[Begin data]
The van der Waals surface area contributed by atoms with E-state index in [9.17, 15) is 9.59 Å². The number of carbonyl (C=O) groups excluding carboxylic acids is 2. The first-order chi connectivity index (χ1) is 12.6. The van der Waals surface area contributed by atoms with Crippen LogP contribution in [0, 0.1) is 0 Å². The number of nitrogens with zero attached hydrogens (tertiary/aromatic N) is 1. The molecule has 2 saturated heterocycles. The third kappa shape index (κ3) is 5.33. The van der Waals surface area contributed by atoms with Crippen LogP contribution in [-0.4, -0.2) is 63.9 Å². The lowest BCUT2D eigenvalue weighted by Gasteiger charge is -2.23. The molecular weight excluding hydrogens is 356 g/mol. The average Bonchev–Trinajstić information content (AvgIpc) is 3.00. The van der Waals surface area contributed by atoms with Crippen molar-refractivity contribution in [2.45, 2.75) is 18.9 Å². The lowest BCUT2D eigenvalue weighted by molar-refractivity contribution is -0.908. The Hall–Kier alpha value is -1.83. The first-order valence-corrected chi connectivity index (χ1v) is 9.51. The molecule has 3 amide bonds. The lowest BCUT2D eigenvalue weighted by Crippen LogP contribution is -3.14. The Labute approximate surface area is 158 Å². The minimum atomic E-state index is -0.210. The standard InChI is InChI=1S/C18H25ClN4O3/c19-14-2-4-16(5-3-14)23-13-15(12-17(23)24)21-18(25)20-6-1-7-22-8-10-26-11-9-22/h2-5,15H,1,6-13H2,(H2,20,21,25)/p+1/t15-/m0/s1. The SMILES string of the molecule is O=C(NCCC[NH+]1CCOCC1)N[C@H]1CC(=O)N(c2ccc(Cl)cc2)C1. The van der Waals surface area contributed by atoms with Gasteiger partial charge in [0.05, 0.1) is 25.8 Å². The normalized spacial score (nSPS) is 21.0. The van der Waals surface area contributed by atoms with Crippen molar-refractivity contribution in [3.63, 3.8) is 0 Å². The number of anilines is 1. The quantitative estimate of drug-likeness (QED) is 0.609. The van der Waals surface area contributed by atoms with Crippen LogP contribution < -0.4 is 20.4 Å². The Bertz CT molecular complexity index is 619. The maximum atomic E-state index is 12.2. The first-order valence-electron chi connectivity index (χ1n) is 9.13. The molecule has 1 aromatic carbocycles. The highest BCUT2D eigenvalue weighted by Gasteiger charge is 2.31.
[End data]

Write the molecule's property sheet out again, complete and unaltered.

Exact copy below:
The van der Waals surface area contributed by atoms with E-state index in [9.17, 15) is 9.59 Å². The number of carbonyl (C=O) groups excluding carboxylic acids is 2. The first-order chi connectivity index (χ1) is 12.6. The van der Waals surface area contributed by atoms with Crippen LogP contribution in [0, 0.1) is 0 Å². The number of nitrogens with zero attached hydrogens (tertiary/aromatic N) is 1. The molecule has 2 saturated heterocycles. The third kappa shape index (κ3) is 5.33. The van der Waals surface area contributed by atoms with Crippen LogP contribution in [-0.4, -0.2) is 63.9 Å². The lowest BCUT2D eigenvalue weighted by Gasteiger charge is -2.23. The molecular weight excluding hydrogens is 356 g/mol. The average Bonchev–Trinajstić information content (AvgIpc) is 3.00. The van der Waals surface area contributed by atoms with Crippen molar-refractivity contribution in [2.45, 2.75) is 18.9 Å². The lowest BCUT2D eigenvalue weighted by molar-refractivity contribution is -0.908. The Hall–Kier alpha value is -1.83. The first-order valence-corrected chi connectivity index (χ1v) is 9.51. The molecule has 3 amide bonds. The lowest BCUT2D eigenvalue weighted by Crippen LogP contribution is -3.14. The Labute approximate surface area is 158 Å². The minimum atomic E-state index is -0.210. The standard InChI is InChI=1S/C18H25ClN4O3/c19-14-2-4-16(5-3-14)23-13-15(12-17(23)24)21-18(25)20-6-1-7-22-8-10-26-11-9-22/h2-5,15H,1,6-13H2,(H2,20,21,25)/p+1/t15-/m0/s1. The SMILES string of the molecule is O=C(NCCC[NH+]1CCOCC1)N[C@H]1CC(=O)N(c2ccc(Cl)cc2)C1. The van der Waals surface area contributed by atoms with Gasteiger partial charge in [0.05, 0.1) is 25.8 Å². The normalized spacial score (nSPS) is 21.0. The van der Waals surface area contributed by atoms with Crippen molar-refractivity contribution in [3.63, 3.8) is 0 Å². The number of anilines is 1. The quantitative estimate of drug-likeness (QED) is 0.609. The van der Waals surface area contributed by atoms with Crippen LogP contribution < -0.4 is 20.4 Å². The Bertz CT molecular complexity index is 619. The maximum atomic E-state index is 12.2. The first-order valence-electron chi connectivity index (χ1n) is 9.13. The molecule has 1 aromatic carbocycles. The highest BCUT2D eigenvalue weighted by Gasteiger charge is 2.31.